Winston Churchill once said, ‘Never let a good crisis go to waste.’ It’s the idea that even in the most challenging of times, there are lessons to learn and perhaps even opportunities to seize. COVID-19 is truly a crisis of monumental proportions. The statistics are shocking: Many healthcare organizations have seen a 40% to 45% decrease in operating revenue since the pandemic began, leading to operational crises such as insufficient adequate staffing and lack of personal protective equipment.
Fortunately, there’s a silver lining: Healthcare organizations can improve operational and financial efficiencies … but only if they act quickly using a thoughtful approach to denials prevention.
Clinically-integrated revenue cycle: Why it makes sense for denials prevention
Turning crisis into opportunity starts with a single step. First, use COVID-19 as the impetus for creating a clinically-integrated revenue cycle (CIRC)—that is, one in which proactive denials prevention and revenue recovery is everyone’s responsibility. We mean everyone. This includes registration and patient access staff, nurses, physicians, coders, clinical documentation improvement specialists, ancillary staff, and others. Embedding a CIRC philosophy into company culture is one of the most effective operational changes an organization can make—particularly if it wants to avoid risk and take advantage of financial opportunities that arise during the pandemic. Some of these opportunities may only be available for a short period of time. Organizations with a CIRC can pinpoint opportunities, disseminate information quickly, and enable nimble operational changes.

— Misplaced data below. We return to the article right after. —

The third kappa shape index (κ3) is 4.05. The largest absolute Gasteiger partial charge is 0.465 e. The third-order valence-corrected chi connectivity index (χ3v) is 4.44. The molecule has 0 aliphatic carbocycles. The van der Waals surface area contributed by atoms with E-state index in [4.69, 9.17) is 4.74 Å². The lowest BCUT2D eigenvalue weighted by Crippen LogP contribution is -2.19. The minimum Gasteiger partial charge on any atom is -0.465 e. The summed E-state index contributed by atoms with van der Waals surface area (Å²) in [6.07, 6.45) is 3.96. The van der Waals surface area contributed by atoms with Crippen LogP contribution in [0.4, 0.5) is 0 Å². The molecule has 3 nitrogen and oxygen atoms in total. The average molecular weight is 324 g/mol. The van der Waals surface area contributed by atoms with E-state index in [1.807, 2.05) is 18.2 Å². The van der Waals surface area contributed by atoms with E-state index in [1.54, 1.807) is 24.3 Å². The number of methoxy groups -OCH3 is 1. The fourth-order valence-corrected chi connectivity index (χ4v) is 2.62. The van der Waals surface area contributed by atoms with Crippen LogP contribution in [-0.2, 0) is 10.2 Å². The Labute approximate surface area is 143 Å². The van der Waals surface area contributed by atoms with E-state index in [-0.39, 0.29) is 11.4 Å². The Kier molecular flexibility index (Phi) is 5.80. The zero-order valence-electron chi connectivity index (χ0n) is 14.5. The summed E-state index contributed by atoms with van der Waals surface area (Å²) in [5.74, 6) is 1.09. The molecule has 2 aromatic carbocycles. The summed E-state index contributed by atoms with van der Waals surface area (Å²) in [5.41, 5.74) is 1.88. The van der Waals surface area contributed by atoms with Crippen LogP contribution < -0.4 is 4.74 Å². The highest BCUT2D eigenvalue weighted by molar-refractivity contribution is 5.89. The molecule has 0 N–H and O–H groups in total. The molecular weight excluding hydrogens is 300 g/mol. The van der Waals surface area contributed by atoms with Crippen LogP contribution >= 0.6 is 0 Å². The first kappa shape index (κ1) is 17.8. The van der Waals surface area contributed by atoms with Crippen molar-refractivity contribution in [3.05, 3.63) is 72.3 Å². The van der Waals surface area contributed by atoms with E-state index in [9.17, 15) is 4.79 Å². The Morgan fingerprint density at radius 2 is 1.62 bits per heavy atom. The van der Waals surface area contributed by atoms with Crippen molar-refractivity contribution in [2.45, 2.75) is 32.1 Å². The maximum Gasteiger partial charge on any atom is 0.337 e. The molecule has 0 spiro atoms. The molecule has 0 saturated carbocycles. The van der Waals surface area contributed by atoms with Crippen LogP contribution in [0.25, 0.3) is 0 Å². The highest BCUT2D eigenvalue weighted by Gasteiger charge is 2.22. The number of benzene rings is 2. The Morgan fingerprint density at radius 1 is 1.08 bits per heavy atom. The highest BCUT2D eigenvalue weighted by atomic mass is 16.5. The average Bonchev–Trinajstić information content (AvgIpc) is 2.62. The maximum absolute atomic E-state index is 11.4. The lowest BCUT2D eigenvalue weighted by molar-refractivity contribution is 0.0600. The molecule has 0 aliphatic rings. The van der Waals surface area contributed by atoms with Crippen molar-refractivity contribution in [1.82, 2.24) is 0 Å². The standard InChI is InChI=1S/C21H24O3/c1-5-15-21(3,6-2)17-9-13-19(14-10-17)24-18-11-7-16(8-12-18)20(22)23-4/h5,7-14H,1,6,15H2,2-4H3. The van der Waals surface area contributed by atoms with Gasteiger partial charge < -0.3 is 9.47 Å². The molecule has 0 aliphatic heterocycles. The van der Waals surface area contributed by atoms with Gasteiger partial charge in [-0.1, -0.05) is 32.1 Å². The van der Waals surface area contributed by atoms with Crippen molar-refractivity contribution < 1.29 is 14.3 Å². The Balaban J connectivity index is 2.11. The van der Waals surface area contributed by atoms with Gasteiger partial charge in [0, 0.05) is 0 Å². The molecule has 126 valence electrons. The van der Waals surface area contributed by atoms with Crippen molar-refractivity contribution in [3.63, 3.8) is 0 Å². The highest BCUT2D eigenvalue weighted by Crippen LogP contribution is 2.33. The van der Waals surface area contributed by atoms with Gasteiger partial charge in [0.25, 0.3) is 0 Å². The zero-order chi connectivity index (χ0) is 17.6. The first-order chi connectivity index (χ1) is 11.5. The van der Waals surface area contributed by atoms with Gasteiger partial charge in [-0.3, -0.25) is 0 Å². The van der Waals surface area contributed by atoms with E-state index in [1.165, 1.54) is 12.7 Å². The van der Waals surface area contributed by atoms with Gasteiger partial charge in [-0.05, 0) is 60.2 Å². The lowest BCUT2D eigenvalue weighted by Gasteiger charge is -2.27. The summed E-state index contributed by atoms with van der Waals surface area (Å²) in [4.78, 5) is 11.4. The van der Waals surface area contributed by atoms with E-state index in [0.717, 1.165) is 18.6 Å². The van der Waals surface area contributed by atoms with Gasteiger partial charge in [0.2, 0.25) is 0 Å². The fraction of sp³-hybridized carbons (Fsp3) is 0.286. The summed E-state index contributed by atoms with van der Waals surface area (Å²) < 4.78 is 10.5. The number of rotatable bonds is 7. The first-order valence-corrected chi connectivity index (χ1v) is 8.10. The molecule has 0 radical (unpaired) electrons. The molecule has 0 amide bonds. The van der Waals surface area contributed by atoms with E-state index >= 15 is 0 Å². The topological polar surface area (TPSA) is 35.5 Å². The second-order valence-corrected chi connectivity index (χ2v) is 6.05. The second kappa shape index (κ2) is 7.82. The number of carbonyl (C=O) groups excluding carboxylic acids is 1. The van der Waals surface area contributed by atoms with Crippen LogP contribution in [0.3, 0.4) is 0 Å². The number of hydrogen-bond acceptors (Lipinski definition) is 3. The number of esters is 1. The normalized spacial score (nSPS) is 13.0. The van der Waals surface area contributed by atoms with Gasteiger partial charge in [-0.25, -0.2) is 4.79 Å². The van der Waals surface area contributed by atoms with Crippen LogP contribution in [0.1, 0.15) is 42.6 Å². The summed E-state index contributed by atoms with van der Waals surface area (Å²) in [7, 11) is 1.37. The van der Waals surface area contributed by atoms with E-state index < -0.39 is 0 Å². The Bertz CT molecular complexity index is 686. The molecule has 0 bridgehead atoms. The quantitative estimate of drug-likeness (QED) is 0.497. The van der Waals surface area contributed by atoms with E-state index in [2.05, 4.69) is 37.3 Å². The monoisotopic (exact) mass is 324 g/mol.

Regulatory requirements are evolving with a rapid pace during COVID-19. For example, there are new coverage requirements for COVID-19 vaccines as well as changes to telehealth-related waivers, new ICD-10-CM and CPT codes, and more. These updates require constant oversight. Stakeholders must be able to act quickly to determine whether and how regulatory changes affect daily workflow.
Organizations can’t wait until their next monthly revenue cycle meeting to discuss new regulations. By then, opportunities may be long gone. In some cases, the organization might even be at significant risk for noncompliance.
What are two important financial opportunities to date? Consider the following:
- Higher payments for COVID-19-related admissions
First, there’s the opportunity to receive 20% higher reimbursement for COVID-19-related admissions. This payment increase, which went into effect for COVID-19-related admissions on or after January 27, 2020, is a code-based payment adjustment. Prior to April 1, the increase was driven by ICD-10-CM code B97.29. However, as of April 1, that code changed to ICD-10-CM code U07.1.
As of September 1, organizations that receive the 20% payment increase must have a positive COVID-19 lab test documented in the medical record. This test can be performed either during or within 14 days prior to the hospital admission. It can also be performed outside of the organization (e.g., at a pharmacy chain or independent urgent care clinic).